You don’t have to travel to Burgundy to find complex white wines with distinctive minerality and finesse. California’s northern Sonoma Coast is home to some of the most reputable Chardonnay producers in the world. Unlike most New-World Chardonnay, which is typically rich and buttery, top-rated Sonoma Chardonnay leans toward an elegant, acidic, and earthy profile. These wines have compelling notes of crisp green apple, refreshing citrus, racy acidity, brine, and wet stone—flavors and aromas that develop even greater depth with age.
If you’re looking for a crowd-pleasing food and wine pairing, it’s hard to go wrong with Cabernet Sauvignon from California’s Napa Valley. Many of these wines are powerful, high in alcohol, and fruit-forward, balanced by bracing acidity and prominent oak. The finest Napa Valley Cabernet is bold and acidic enough to stand up to the heartiest dishes but also complex and interesting enough to serve on its own or with simple hors d’oeuvres. It’s very easy to find a great Napa Cabernet food pairing and there are a few classic pairings every wine enthusiast should try at least once. The foods in this pairing guide will bring out the best flavors in your Cabernet Sauvignon; we’ll also suggest some more unusual pairings that are sure to impress your dinner guests.
The Saint-Émilion appellation of Bordeaux has an incredibly long history of winemaking and a sterling reputation among serious wine collectors. This region of the Right Bank is known for producing rich, lush Merlot and floral, tannic Cabernet Franc with spectacular aging potential. The complexity of the wines and their high secondary market value is on par with the Right Bank’s other famous appellation, Pomerol, and many wine enthusiasts consider these two regions to produce some of the very best Bordeaux. In other words, if you want to build a truly impressive Bordeaux collection, seeking out the best wine from Saint-Émilion is a good start.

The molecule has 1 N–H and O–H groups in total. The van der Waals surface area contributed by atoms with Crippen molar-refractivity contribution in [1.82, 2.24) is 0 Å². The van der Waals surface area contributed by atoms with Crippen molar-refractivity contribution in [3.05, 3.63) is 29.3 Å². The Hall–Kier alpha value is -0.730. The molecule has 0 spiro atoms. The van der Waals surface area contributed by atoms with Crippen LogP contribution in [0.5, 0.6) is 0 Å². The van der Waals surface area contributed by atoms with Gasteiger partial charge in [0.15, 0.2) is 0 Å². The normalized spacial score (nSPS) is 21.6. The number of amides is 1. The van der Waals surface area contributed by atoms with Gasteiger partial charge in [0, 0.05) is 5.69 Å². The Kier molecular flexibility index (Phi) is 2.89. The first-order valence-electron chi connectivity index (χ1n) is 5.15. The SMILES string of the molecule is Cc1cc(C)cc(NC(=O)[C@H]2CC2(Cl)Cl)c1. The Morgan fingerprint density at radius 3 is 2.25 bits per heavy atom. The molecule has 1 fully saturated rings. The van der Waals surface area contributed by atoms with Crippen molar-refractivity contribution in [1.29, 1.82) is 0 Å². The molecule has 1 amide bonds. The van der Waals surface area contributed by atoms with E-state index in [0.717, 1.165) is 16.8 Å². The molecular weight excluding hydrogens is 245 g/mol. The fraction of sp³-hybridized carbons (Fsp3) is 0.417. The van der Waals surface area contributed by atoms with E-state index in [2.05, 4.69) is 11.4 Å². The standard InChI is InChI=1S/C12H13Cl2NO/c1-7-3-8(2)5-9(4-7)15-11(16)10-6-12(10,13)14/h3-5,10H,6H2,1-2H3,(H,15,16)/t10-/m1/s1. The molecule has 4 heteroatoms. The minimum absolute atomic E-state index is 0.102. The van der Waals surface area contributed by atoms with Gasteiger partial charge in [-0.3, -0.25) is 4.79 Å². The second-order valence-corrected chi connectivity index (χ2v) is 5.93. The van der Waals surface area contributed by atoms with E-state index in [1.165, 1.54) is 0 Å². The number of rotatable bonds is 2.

Domaine de la Romanée-Conti Romanée-St-Vivant may not get quite the same attention from collectors as the producer’s other top wines, like La Romanée-Conti or La Tâche. However, it would be a mistake to pass over Romanée-St-Vivant. This wine is among the freshest and purest in Domaine de la Romanée-Conti’s roster and is deeply enjoyable to drink. With succulent red fruit, silky tannins, perfumed florals, and a complex underlying spice, Romanée-St-Vivant is an intriguing and versatile Pinot Noir that pairs well with a variety of foods. It’s also one of the few wines from this producer that can be drunk either young or old and provides excellent value for the price, making it a popular choice among Burgundy collectors.
The hotly anticipated release of 2015 Brunello di Montalcino is finally here, and many critics are already raving about the power and purity of these Tuscan wines. After the difficult 2014 vintage (a year that was plagued by cool, wet weather and under-ripe grapes), winemakers had an excellent 2015 season. Hot, dry weather resulted in quality wines that are lush, but not overly ripe, with plush tannins and relatively low acidity. This is a great vintage for Italian wine enthusiasts, especially those looking for exceptional young wines to drink over the next few years.